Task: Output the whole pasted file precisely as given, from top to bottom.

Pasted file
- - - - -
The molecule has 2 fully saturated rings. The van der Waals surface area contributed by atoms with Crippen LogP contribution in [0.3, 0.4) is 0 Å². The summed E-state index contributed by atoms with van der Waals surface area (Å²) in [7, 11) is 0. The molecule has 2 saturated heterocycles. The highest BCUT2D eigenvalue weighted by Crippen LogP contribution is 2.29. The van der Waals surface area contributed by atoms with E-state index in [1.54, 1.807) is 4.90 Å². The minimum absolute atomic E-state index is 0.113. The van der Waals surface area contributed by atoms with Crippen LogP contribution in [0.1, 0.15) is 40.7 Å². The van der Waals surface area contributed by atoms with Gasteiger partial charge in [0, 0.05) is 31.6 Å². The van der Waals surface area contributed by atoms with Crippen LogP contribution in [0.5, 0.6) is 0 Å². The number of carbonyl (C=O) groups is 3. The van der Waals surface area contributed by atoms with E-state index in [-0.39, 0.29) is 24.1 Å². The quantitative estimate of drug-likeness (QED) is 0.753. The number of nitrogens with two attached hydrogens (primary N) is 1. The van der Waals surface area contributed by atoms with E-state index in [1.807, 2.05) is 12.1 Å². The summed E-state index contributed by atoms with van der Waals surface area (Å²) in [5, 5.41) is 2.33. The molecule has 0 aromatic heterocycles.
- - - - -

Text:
The molecule has 2 fully saturated rings. The van der Waals surface area contributed by atoms with Crippen LogP contribution in [0.3, 0.4) is 0 Å². The summed E-state index contributed by atoms with van der Waals surface area (Å²) in [7, 11) is 0. The molecule has 2 saturated heterocycles. The highest BCUT2D eigenvalue weighted by Crippen LogP contribution is 2.29. The van der Waals surface area contributed by atoms with E-state index in [1.54, 1.807) is 4.90 Å². The minimum absolute atomic E-state index is 0.113. The van der Waals surface area contributed by atoms with Crippen LogP contribution in [0.1, 0.15) is 40.7 Å². The van der Waals surface area contributed by atoms with Gasteiger partial charge in [0, 0.05) is 31.6 Å². The van der Waals surface area contributed by atoms with Crippen LogP contribution in [0.5, 0.6) is 0 Å². The number of carbonyl (C=O) groups is 3. The van der Waals surface area contributed by atoms with E-state index in [-0.39, 0.29) is 24.1 Å². The quantitative estimate of drug-likeness (QED) is 0.753. The number of nitrogens with two attached hydrogens (primary N) is 1. The van der Waals surface area contributed by atoms with E-state index in [1.807, 2.05) is 12.1 Å². The summed E-state index contributed by atoms with van der Waals surface area (Å²) in [5, 5.41) is 2.33. The molecule has 0 aromatic heterocycles.